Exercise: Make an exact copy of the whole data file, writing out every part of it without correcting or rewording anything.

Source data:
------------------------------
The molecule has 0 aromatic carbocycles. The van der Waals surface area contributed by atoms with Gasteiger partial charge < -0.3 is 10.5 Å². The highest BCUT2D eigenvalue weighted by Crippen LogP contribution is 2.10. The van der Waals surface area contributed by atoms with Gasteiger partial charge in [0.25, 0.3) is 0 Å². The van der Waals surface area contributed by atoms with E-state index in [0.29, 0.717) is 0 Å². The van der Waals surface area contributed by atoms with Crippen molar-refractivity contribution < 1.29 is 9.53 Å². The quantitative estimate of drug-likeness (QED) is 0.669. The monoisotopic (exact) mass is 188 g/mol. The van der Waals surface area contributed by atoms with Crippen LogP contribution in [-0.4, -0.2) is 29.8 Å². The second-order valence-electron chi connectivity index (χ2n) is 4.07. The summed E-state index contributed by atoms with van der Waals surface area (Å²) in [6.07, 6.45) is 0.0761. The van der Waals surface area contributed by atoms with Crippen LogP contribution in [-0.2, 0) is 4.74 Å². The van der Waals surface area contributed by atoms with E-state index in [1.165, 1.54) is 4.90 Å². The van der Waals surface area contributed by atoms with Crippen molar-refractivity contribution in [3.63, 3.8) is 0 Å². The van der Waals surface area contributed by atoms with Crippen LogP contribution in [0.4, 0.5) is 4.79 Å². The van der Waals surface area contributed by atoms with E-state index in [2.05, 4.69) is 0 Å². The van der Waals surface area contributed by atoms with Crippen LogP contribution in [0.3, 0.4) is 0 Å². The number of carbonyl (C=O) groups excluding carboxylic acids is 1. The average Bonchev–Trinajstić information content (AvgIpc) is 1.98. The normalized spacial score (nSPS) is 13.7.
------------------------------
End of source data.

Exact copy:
The molecule has 0 aromatic carbocycles. The van der Waals surface area contributed by atoms with Gasteiger partial charge < -0.3 is 10.5 Å². The highest BCUT2D eigenvalue weighted by Crippen LogP contribution is 2.10. The van der Waals surface area contributed by atoms with Gasteiger partial charge in [0.25, 0.3) is 0 Å². The van der Waals surface area contributed by atoms with E-state index in [0.29, 0.717) is 0 Å². The van der Waals surface area contributed by atoms with Crippen molar-refractivity contribution < 1.29 is 9.53 Å². The quantitative estimate of drug-likeness (QED) is 0.669. The monoisotopic (exact) mass is 188 g/mol. The van der Waals surface area contributed by atoms with Crippen LogP contribution in [-0.4, -0.2) is 29.8 Å². The second-order valence-electron chi connectivity index (χ2n) is 4.07. The summed E-state index contributed by atoms with van der Waals surface area (Å²) in [6.07, 6.45) is 0.0761. The van der Waals surface area contributed by atoms with Crippen LogP contribution in [-0.2, 0) is 4.74 Å². The van der Waals surface area contributed by atoms with E-state index in [1.165, 1.54) is 4.90 Å². The van der Waals surface area contributed by atoms with Crippen molar-refractivity contribution in [3.63, 3.8) is 0 Å². The van der Waals surface area contributed by atoms with Crippen LogP contribution in [0.4, 0.5) is 4.79 Å². The van der Waals surface area contributed by atoms with E-state index in [2.05, 4.69) is 0 Å². The van der Waals surface area contributed by atoms with Crippen LogP contribution in [0.3, 0.4) is 0 Å². The number of carbonyl (C=O) groups excluding carboxylic acids is 1. The average Bonchev–Trinajstić information content (AvgIpc) is 1.98. The normalized spacial score (nSPS) is 13.7.